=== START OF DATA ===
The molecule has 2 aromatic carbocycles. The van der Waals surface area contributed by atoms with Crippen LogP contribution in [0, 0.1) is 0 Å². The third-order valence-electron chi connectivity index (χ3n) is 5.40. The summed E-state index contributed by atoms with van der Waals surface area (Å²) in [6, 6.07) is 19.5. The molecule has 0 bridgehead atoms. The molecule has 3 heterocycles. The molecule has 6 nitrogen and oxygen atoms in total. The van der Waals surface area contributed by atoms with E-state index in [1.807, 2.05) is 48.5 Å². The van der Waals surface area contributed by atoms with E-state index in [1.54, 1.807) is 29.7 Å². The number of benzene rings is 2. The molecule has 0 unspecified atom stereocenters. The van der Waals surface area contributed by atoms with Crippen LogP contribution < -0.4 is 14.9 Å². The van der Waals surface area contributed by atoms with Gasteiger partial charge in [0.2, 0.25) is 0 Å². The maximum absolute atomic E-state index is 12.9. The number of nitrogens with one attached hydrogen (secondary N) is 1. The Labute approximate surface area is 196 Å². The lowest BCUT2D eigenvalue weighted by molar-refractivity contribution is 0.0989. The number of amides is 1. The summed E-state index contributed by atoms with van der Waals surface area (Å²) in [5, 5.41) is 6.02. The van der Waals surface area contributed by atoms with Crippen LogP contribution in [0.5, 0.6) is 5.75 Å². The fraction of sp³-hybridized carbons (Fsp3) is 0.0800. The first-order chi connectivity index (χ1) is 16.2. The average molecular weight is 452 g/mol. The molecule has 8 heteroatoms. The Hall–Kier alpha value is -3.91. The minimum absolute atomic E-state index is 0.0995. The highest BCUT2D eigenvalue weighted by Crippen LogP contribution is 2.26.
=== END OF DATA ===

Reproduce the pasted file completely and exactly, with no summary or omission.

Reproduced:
The molecule has 2 aromatic carbocycles. The van der Waals surface area contributed by atoms with Crippen LogP contribution in [0, 0.1) is 0 Å². The third-order valence-electron chi connectivity index (χ3n) is 5.40. The summed E-state index contributed by atoms with van der Waals surface area (Å²) in [6, 6.07) is 19.5. The molecule has 0 bridgehead atoms. The molecule has 3 heterocycles. The molecule has 6 nitrogen and oxygen atoms in total. The van der Waals surface area contributed by atoms with E-state index in [1.807, 2.05) is 48.5 Å². The van der Waals surface area contributed by atoms with E-state index in [1.54, 1.807) is 29.7 Å². The number of benzene rings is 2. The molecule has 0 unspecified atom stereocenters. The van der Waals surface area contributed by atoms with Crippen LogP contribution < -0.4 is 14.9 Å². The van der Waals surface area contributed by atoms with Gasteiger partial charge in [0.2, 0.25) is 0 Å². The maximum absolute atomic E-state index is 12.9. The number of nitrogens with one attached hydrogen (secondary N) is 1. The Labute approximate surface area is 196 Å². The lowest BCUT2D eigenvalue weighted by molar-refractivity contribution is 0.0989. The number of amides is 1. The summed E-state index contributed by atoms with van der Waals surface area (Å²) in [5, 5.41) is 6.02. The van der Waals surface area contributed by atoms with Crippen LogP contribution in [0.5, 0.6) is 5.75 Å². The fraction of sp³-hybridized carbons (Fsp3) is 0.0800. The first-order chi connectivity index (χ1) is 16.2. The average molecular weight is 452 g/mol. The molecule has 8 heteroatoms. The Hall–Kier alpha value is -3.91. The minimum absolute atomic E-state index is 0.0995. The highest BCUT2D eigenvalue weighted by Crippen LogP contribution is 2.26.